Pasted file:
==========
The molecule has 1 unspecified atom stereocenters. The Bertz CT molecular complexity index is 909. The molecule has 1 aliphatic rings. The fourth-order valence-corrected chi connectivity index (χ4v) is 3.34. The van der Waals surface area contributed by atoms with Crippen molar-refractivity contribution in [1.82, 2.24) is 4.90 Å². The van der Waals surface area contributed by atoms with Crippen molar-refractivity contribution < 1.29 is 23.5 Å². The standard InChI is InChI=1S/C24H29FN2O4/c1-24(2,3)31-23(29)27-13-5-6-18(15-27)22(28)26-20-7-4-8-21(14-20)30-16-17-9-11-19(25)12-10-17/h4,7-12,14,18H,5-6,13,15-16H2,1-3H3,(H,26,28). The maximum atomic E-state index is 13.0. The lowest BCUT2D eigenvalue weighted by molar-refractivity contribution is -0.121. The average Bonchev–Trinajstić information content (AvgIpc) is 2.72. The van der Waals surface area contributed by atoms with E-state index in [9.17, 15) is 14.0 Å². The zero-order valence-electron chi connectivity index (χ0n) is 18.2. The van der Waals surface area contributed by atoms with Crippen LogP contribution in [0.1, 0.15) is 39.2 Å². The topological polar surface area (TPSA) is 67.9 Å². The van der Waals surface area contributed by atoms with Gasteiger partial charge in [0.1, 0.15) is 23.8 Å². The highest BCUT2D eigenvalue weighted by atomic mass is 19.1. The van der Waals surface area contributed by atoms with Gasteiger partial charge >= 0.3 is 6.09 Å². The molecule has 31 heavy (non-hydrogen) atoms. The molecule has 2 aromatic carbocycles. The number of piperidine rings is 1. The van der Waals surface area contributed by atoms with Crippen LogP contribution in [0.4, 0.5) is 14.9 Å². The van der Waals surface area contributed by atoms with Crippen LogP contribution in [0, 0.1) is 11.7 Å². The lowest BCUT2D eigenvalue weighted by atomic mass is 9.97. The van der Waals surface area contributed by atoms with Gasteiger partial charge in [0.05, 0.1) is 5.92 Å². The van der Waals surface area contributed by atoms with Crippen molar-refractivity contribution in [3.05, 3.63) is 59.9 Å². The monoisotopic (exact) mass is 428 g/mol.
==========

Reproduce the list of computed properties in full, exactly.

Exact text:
The molecule has 1 unspecified atom stereocenters. The Bertz CT molecular complexity index is 909. The molecule has 1 aliphatic rings. The fourth-order valence-corrected chi connectivity index (χ4v) is 3.34. The van der Waals surface area contributed by atoms with Crippen molar-refractivity contribution in [1.82, 2.24) is 4.90 Å². The van der Waals surface area contributed by atoms with Crippen molar-refractivity contribution < 1.29 is 23.5 Å². The standard InChI is InChI=1S/C24H29FN2O4/c1-24(2,3)31-23(29)27-13-5-6-18(15-27)22(28)26-20-7-4-8-21(14-20)30-16-17-9-11-19(25)12-10-17/h4,7-12,14,18H,5-6,13,15-16H2,1-3H3,(H,26,28). The maximum atomic E-state index is 13.0. The lowest BCUT2D eigenvalue weighted by molar-refractivity contribution is -0.121. The average Bonchev–Trinajstić information content (AvgIpc) is 2.72. The van der Waals surface area contributed by atoms with E-state index in [9.17, 15) is 14.0 Å². The zero-order valence-electron chi connectivity index (χ0n) is 18.2. The van der Waals surface area contributed by atoms with Crippen LogP contribution in [0.1, 0.15) is 39.2 Å². The topological polar surface area (TPSA) is 67.9 Å². The van der Waals surface area contributed by atoms with Gasteiger partial charge in [0.1, 0.15) is 23.8 Å². The highest BCUT2D eigenvalue weighted by atomic mass is 19.1. The van der Waals surface area contributed by atoms with Gasteiger partial charge >= 0.3 is 6.09 Å². The molecule has 31 heavy (non-hydrogen) atoms. The molecule has 2 aromatic carbocycles. The number of piperidine rings is 1. The van der Waals surface area contributed by atoms with Crippen LogP contribution in [0.4, 0.5) is 14.9 Å². The van der Waals surface area contributed by atoms with Crippen LogP contribution in [0, 0.1) is 11.7 Å². The lowest BCUT2D eigenvalue weighted by atomic mass is 9.97. The van der Waals surface area contributed by atoms with Gasteiger partial charge in [0.05, 0.1) is 5.92 Å². The van der Waals surface area contributed by atoms with Crippen molar-refractivity contribution in [3.05, 3.63) is 59.9 Å². The monoisotopic (exact) mass is 428 g/mol.